If top managers have trouble recognizing the difference between alternative assets and alternative strategies, what hope do the rest of us have?
“I was at a conference recently and asked a keynote speaker about the future of alternative strategies,” Curian Capital’s Gabriel Burstein, Ph. D. (left), told ThinkAdvisor during a discussion with colleagues on Thursday. “He answered by describing assets like commodities and real estate, and not a word about strategies, so even legendary managers get confused, and that confusion is spreading.”
It’s an ongoing and widely observed problem. Although Dorothy Weaver, CEO of Collins Capital, recently said advisors are on “the cusp of really understanding the difference between alternative strategies and assets,” they’re not quite there, and it remains a frustration for all involved.
“An advisor in Texas with whom I was recently speaking said whenever he talks to his clients about alternative strategies, they don’t want to hear it because they might have lost so much recently on commodities or real estate,” added Burstein, head of investment strategy in asset management at the Denver-based firm. “They don’t realize that the assets might have a volatility of 20%, say, annualized over a 10-year period, but the strategies might have 5% to 8% volatility.”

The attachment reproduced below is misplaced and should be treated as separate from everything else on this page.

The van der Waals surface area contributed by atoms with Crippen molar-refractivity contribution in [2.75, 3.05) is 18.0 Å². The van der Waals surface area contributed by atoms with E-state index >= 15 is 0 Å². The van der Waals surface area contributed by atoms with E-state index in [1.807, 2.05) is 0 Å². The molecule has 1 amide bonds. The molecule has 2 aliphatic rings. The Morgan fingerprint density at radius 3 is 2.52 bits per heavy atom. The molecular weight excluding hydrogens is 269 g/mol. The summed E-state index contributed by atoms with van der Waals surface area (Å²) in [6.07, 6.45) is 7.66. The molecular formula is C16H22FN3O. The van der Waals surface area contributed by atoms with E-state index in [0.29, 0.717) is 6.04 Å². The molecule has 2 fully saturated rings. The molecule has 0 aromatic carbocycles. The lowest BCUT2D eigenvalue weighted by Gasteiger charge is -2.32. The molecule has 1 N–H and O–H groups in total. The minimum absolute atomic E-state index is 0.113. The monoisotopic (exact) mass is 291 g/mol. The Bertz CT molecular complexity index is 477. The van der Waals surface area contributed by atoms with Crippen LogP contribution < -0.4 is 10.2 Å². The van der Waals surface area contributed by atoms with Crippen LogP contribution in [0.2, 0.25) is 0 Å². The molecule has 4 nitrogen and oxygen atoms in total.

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Disentangling strategies from assets with advisors and clients is the challenge the industry faces, he said.
Jim Gilmore, a VP and portfolio manager at Curian, noted the number of people with institutional experience at the firm that are “getting used to common terms on the retail side,” but are seeing abuse in how they’re used and implemented.
“Institutional plan sponsors use no more than 10% in their portfolios to combat inflation, and in periods of low inflation those allocations may be dead weight,” Gilmore (left) said. “Look at gold; everyone on the retail side has been told it’s where they have to be. Well, if they started the year with $1 they ended with $0.75. We’re trying to recognize the risk/return characteristics of each strategy and weight them appropriately.”
He added that the retail side is looking for one strategy that is a “panacea” for managing volatility, and it’s usually something that “isn’t a very substantive return driver.